This valuation is despite the risks that exist for AAPL. Navigating the full impacts of the COVID recession on employment and incomes is the obvious headwind. Other current risk includes potential pressure on margins from 5G phones, potential China disruptions from geopolitical tensions between the US and China (e.g. wechat ban), and potential pressure on apple store margins from developers (e.g. fornite/epic quarrel).
For what it is worth, accepting the sunny analyst projections and a heightened multiple around 20, I would put a sensible price around $340 ($85 post-split). Some mega-bulls on AAPL are raising their targets to $700 ($175 post-split). Given that I never thought we would again see the internet bubble behaviour of stocks rallying due to an upcoming stock split (as per AAPL and TSLA), AAPL is more likely to hit $700 ($175 post-split) than $340 ($85 post-split)!
I thought it was time for a quick catch up on all things reinsurance and specialty insurance since my last post a year ago. At that time, it looked like the underlying rating environment was gaining momentum and a hoped-for return to underwriting profitability looked on the cards. Of course, since then, the big game changer has been COVID-19.
A quick catch-up on the 2019 results, as below, from the Aon Reinsurance Aggregate (ARA) results of selected firms illustrates the position as we entered this year. It is interesting to note that reserve releases have virtually dried up and the 2019 accident year excluding cats is around 96%.
The Willis Re subset of aggregate results is broadly similar to the ARA (although it contains a few more of the lesser players and some life reinsurers and excludes firms like Beazley and Hiscox) and it shows that on an underling basis (i.e. accident year with normalised cat load), the trend is still upwards and more rate improvement is needed to improve attritional loss ratios.
The breakdown of the pre-tax results of the ARA portfolio, as below, shows that investment returns and gains saved the day in 2019.
The ROE’s of the Willis portfolio when these gains were stripped out illustrates again how underwriting performance needs to improve.
Of course, COVID-19 has impacted the sector both in terms of actual realised losses (e.g. event cancellations) and with the cloud of uncertainty over reserves for multiple exposures yet to be fully realised. There remains much uncertainty in the sector about the exact size of the potential losses with industry estimates ranging widely. Swiss Re recently put the figure at between $50-80 billion. To date, firms have established reserves of just over $20 billion. One of the key uncertainties is the potential outcome of litigation around business interruption cover. The case brought in the UK by the FCA on behalf of policyholders hopes to expedite lengthy legal cases over the main policy wordings with an outcome expected in mid-September. Lloyds industry insurance loss estimate is within the Swiss Re range and their latest June estimate is shown below against other historical events.
I think Alex Maloney of Lancashire summarised the situation well when he said that “COVID-19 is an ongoing event and a loss which will take years to mature”, adding that for “the wider industry the first-party claims picture will not be clear until 2021”. Evan Greenberg of Chubb described the pandemic as “a slow rolling global catastrophe impacting virtually all countries, unlike other natural catastrophes it has no geographic or time limits and the event continues as we speak” and predicted that “together the health and consequent economic crisis will likely produce the largest loss in insurance history, particularly considering its worldwide scope and how both sides of the balance sheet are ultimately impacted”.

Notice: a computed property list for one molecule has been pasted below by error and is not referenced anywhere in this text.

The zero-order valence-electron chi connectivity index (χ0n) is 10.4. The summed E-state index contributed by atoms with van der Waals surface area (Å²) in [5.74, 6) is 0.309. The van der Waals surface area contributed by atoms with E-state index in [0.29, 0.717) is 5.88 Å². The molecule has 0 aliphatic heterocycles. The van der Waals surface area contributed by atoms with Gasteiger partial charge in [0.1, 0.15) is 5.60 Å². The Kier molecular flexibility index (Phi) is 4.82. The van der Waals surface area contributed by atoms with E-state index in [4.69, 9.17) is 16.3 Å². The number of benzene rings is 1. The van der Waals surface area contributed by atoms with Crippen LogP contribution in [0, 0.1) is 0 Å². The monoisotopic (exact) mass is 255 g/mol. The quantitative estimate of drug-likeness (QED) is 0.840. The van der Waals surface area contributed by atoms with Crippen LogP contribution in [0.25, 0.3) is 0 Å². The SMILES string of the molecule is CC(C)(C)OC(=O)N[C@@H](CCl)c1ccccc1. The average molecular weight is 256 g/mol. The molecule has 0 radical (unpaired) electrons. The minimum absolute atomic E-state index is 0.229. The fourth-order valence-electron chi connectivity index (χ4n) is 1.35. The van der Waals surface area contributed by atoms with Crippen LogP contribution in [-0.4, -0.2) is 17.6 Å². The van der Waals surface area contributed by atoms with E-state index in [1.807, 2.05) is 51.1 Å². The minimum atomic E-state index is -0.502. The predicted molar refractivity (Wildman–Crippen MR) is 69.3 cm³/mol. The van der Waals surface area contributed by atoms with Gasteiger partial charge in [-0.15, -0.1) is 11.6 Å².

The immediate impact of COVID-19 has been on rates with a significant acceleration of rate hardening across most lines of business, with some specialty lines such as certain D&O covers have seen massive increases of 50%+. Many firms are reporting H1 aggregate rate increases of between 10% to 15% across their diversified portfolios. Insurance rate increases over the coming months and reinsurance rates at the January renewals, assuming no material natural cats in H2 2020, will be the key test as to whether a true hard market has arrived. Some insurers are already talking about increasing their risk retentions and their PMLs for next year in response to reinsurance rate hardening.
Valuations in the sector have taken a hit as the graph below from Aon on stock performance shows.
Leaving the uncertainty around COVID-19 to one side, tangible book multiples amongst several of my favourite firms since this March 2018 post, most of whom have recently raised additional capital in anticipation of a broad hard market in specialty insurance and reinsurance market, look tempting, as below.
The question is, can you leave aside the impact of COVID-19? That question is worthy of some further research, particularly on the day that Hiscox increased their COVID-19 reserves from $150 million to $230 million and indicated a range of a £10 million to £250 million hit if the UK business interruption case went against them (the top of the range estimate would reduce NTAs by 9%).
This blog represents my personal views and is not reflective of the views or opinions held by any company or employer I work for currently or have worked for in the past. The views expressed herein are based solely upon publicly available data. No views expressed herein should be taken as an endorsement to take any particular course of action in the markets. The basis of this blog is that different views should be expressed and readers make up their own minds on the what they believe and act accordingly.